You Might Like
Odilon Barrot
Odilon Barrot

Camille Hyacinthe Odilon Barrot (French pronunciation: [ɔdilɔ̃ baʁo]; 19 July 1791 – 6 August 1873) was a French politician who was briefly head of the council of ministers under Prince Louis Napoleon in 1848–49.

Early life

Barrot was born at Villefort, Lozère. He belonged to a legal family, his father, an advocate of Toulouse, having been a member of the Convention who had voted against the death of Louis XVI. Odilon Barrot's earliest recollections were of the October insurrection of 1795. He was sent to the military school of Saint-Cyr, but later moved to the Lycee Napoleon to study law and was called to the Parisian bar in 1811.[1] He married the granddaughter of the liberal politician Guillaume-Xavier Labbey de Pompières (1751–1831).[2] He was the brother of Adolphe Barrot and Ferdinand Barrot.[3]

He was placed in the office of the conventionel Jean Mailhe, who was advocate before the council of state and the court of cassation and was proscribed at the second restoration.

July Monarchy

He presided over the banquet given by the society to the 221 deputies who had signed the address of March 1830 to Charles X, and threatened to reply to force by force. After the ordinances of the 26 July 1830, he joined the National Guard and took an active part in the revolution. As secretary of the municipal commission, which sat at the hôtel-de-ville and formed itself into a provisional government, he was charged to convey to the chamber of deputies a protest embodying the terms which the advanced Liberals wished to impose on the king to be elected. He supported the idea of a constitutional monarchy against the extreme Republicans, and he was appointed one of the three commissioners chosen to escort Charles X out of France.[1]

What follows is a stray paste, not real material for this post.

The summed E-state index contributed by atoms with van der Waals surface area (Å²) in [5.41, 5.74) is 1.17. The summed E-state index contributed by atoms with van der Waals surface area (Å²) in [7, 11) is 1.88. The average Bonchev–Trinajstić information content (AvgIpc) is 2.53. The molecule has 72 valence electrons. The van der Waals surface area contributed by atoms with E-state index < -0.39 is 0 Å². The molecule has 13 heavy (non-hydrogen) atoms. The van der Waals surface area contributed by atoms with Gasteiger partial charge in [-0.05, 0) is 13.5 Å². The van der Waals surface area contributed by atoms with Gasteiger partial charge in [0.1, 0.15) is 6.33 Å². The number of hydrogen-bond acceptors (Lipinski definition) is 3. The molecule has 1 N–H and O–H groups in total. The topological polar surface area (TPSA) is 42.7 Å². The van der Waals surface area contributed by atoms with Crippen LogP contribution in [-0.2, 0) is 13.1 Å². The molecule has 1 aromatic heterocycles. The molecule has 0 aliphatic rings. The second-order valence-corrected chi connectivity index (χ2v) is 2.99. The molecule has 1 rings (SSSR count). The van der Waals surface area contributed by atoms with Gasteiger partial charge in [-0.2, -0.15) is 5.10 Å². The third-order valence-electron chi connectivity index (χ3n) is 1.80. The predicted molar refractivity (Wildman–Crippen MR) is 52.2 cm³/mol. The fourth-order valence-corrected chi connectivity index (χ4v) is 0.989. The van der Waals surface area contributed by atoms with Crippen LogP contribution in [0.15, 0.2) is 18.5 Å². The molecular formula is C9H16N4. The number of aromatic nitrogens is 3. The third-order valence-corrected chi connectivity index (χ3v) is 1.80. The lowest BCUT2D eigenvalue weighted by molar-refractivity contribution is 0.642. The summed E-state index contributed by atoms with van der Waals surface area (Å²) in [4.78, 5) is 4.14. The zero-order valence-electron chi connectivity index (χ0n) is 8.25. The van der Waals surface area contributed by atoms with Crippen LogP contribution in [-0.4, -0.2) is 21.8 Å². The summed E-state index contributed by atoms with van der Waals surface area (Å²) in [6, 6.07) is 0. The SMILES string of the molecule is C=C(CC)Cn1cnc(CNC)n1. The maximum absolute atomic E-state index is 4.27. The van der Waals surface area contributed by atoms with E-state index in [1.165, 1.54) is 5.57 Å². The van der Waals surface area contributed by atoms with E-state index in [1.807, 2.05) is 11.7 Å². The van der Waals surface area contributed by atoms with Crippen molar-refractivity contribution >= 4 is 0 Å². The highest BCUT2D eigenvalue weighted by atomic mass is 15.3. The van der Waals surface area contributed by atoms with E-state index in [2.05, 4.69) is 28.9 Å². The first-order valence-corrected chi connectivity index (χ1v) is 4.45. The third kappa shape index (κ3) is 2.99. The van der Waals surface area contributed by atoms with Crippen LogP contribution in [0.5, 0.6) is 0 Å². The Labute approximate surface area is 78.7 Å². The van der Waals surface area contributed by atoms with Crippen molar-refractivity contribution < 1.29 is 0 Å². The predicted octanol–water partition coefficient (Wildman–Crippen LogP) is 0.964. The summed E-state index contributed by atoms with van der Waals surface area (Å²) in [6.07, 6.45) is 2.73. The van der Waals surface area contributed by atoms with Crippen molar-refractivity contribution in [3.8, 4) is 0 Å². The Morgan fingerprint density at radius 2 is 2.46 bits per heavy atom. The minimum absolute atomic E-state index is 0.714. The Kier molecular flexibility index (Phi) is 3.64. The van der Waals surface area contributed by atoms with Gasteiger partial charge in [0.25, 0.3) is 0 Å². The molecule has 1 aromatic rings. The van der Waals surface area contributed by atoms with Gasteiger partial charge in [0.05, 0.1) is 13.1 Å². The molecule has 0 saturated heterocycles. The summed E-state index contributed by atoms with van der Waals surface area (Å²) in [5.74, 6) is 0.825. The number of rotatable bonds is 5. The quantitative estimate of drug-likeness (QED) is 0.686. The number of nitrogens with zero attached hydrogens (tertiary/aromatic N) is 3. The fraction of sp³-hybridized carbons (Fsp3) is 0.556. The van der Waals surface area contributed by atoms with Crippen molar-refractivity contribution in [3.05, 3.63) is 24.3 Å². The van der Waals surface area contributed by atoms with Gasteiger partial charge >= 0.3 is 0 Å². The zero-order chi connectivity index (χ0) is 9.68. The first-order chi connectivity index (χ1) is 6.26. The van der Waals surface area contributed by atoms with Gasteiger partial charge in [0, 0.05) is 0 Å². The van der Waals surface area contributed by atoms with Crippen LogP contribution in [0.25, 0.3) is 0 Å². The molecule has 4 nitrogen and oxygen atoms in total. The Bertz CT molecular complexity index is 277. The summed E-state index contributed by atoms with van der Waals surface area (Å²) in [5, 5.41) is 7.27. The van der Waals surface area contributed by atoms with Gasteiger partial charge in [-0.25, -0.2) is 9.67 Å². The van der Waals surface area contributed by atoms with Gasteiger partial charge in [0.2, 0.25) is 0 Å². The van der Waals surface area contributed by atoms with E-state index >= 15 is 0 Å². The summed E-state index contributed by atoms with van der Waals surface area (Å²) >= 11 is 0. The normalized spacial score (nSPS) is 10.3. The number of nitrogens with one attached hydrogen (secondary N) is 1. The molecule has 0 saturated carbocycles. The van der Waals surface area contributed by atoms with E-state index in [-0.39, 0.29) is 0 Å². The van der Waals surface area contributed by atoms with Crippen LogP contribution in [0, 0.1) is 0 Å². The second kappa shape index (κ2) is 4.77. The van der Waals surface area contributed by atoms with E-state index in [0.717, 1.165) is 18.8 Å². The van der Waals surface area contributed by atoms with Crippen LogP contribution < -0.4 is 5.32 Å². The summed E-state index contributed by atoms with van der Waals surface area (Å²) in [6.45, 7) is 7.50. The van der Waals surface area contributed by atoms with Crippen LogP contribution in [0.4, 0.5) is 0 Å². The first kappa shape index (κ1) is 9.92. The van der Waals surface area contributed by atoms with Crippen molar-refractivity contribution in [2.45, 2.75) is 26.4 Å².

On his return he was nominated prefect of the Seine département. His concessions to the Parisian mob and his extreme gentleness towards those who demanded the prosecution of the ministers of Charles X led to an unflattering comparison with Jérôme Pétion under similar circumstances. Louis Philippe's government was far from satisfying his desires for reform, and he persistently urged the "broadening of the bases of the monarchy," while he protested his loyalty to the dynasty. He was returned to the chamber of deputies for the department of Eure in 1831. The day after the demonstration of June 1832 on the occasion of the funeral of General Lamarque, he made himself indirectly the mouthpiece of the Democrats in an interview with Louis Philippe, which is given at length in his Mêmoires. Subsequently, in pleading before the court of cassation on behalf of one of the rioters, he secured the annulling of the judgments given by the council of war.[1]

The death of the Duke of Orleans in 1842 was a blow to Barrot's party, which sought to substitute the regency of the Duchess of Orleans for that of the Duke of Nemours in the event of the succession of the Comte de Paris. In 1846 Barrot made a tour in the Near East, returning in time to take part a second time in the preliminaries of revolution. He organized banquets of the disaffected in the various cities of France, and demanded electoral reform to avoid revolution. He did not foresee the strength of the outbreak for which his eloquence had prepared the way, and clung to the programme of 1830. He tried to support the regency of the duchess in the chamber on 24 February, only to find that the time was past for half-measures.[1]

Second Republic

After the Revolution of 1848, Barrot acquiesced in the republic and gave his adhesion to General Cavaignac.[1]

In the December 1848 election for President of the republic, Napoleon won with 5,434,266 votes to 1,448,107 for Cavaignac.

Later career

After the coup d'état of December 1851 Barrot was one of those who sought to accuse Napoleon of high treason.

Barrot was described by Paul Thureau-Dangin as "the most solemn of the undecided, the most meditating of the unwise, the happiest of the ambitious, the most austere of the courtiers of the crowd" (le plus solennel des indécis, le plus méditatif des irréfléchis, le plus heureux des ambitieux, le plus austere des courtisans de la foule).[1]

You Might Like